Friday, November 24, 2006

3212 Holiday Reading from the Public Library

If the adult services librarian, Wendy Bethel, had listed 10 titles instead of 9 for recommended "holiday reading" in the Nov/Dec 2006 Upper Arlington Magazine, p. 29, maybe she could have included Christians and Christmas? What a concept! Wouldn't that be trendy? But no, although her list includes Hanukkah and Kwanzaa, the suggestions of new titles at the library that include the story of a holy savior who becomes a baby, the son of God, the eternal King, are non-existent. Probably because she hasn't purchased any, or never reads a review publication that includes them.

How about the book Yule: A celebration of light and warmth, by Dorothy Morrison. Would that apply? Well, no. Here's a peek from Amazon: "Those who yearn for spiritual meaning but aren't strongly affiliated with a specific religion sometimes feel left out of winter holidays. Yule is like a hot toddy for these chilled and isolated souls. From mistletoe to gift exchanging, Yule explores and exalts the pagan and regional roots to many of our contemporary rituals and celebrations." Doesn't that just tug at the old heart strings--if they want something spiritual, don't give them the meaning of the coming of the Christ child, give them pagan myths and legends that Christians scooped up along the way to becoming a world wide religion of all nationalities and languages.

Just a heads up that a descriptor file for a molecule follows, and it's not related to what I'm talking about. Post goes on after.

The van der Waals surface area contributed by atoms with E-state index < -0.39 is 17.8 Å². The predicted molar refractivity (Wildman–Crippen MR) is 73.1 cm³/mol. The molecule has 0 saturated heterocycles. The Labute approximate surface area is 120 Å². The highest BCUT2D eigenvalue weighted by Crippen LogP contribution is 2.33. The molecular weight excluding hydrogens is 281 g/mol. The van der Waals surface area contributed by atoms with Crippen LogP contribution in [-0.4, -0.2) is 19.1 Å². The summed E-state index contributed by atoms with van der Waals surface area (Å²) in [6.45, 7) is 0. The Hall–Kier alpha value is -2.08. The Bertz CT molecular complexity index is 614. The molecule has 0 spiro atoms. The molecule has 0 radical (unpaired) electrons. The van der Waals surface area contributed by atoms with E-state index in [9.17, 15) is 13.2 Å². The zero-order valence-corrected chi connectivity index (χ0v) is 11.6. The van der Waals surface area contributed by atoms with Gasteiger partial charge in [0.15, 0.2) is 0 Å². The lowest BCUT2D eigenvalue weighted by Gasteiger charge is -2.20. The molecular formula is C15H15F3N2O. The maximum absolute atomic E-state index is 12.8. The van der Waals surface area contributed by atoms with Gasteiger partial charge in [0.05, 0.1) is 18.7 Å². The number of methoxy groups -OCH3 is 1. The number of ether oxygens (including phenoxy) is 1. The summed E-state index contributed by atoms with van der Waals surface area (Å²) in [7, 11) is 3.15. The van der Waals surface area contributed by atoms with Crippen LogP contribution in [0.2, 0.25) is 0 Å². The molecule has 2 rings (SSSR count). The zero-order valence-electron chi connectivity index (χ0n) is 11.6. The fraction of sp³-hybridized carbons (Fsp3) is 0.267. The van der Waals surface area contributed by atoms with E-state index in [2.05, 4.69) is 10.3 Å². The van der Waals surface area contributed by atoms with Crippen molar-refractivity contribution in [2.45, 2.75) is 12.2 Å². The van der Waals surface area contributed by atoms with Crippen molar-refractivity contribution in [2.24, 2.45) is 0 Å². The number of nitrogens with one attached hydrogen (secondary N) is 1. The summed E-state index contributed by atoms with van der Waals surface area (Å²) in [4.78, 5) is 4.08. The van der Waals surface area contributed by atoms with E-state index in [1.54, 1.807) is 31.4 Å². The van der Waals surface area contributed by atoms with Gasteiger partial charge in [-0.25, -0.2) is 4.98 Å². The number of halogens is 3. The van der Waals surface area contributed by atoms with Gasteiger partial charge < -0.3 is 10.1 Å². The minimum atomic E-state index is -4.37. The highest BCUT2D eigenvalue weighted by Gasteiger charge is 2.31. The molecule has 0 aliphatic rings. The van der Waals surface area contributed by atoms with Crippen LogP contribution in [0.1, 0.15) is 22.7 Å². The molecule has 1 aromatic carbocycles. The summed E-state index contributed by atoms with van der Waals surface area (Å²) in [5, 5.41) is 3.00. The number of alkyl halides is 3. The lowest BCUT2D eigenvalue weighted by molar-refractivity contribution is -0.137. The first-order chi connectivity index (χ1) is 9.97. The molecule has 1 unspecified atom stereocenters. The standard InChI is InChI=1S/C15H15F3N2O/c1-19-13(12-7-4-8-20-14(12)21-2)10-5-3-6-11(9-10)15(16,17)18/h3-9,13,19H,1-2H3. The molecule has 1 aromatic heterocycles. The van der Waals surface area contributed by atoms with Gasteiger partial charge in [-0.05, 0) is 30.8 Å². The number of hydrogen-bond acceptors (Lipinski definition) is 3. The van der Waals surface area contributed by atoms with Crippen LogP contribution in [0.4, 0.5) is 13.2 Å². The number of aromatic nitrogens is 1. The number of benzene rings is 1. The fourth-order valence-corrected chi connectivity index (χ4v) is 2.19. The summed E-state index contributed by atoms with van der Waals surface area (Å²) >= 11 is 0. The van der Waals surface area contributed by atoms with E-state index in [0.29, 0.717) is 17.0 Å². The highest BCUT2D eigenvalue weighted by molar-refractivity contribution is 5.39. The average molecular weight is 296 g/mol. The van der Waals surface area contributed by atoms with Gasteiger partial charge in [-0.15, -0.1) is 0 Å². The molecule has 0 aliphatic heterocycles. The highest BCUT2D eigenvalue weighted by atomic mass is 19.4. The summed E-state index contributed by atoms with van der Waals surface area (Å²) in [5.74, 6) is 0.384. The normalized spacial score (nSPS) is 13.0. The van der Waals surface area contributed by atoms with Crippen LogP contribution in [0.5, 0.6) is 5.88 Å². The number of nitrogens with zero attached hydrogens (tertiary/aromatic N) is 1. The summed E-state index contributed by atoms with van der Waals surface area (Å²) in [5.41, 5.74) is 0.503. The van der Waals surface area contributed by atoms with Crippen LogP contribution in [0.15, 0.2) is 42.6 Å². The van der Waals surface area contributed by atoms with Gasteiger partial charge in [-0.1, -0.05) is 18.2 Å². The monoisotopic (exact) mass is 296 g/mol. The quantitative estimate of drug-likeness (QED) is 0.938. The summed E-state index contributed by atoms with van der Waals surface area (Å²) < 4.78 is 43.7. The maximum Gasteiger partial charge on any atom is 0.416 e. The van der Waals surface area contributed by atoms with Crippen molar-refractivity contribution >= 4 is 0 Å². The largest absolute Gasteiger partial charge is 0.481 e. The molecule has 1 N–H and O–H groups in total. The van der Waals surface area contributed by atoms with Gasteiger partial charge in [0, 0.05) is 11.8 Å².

What about The Winter Solstice: the sacred traditions of Christmas by John Matthew, a folklorist, packed with cute stories of the birth of different gods, what's the significance of mistletoe, Santa's evil twin, Bob, Shamans and little green men. Isn't that just so touching?

And what Upper Arlington homemaker doesn't need another theme to decorate her home? So the library offers Christmas style by Debi Staron and Bob Pranga, where we learn of trees that look like Joan Crawford, Marilyn Monroe and 10 other "Dames of Christmas" to make this one a real hit.

Was there not even a nicely illustrated book about a Christmas hymn, or a sweet little shepherd story, or something about mean old Herod killing babies and Rachel weeping?

Shame on the Upper Arlington Public Library, and shame on the Upper Arlington Magazine for ignoring the Christmas story.

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1 comment:

Anonymous said...

It's a little game Miss Wendy's playing. I wrote the magazine a letter of complaint.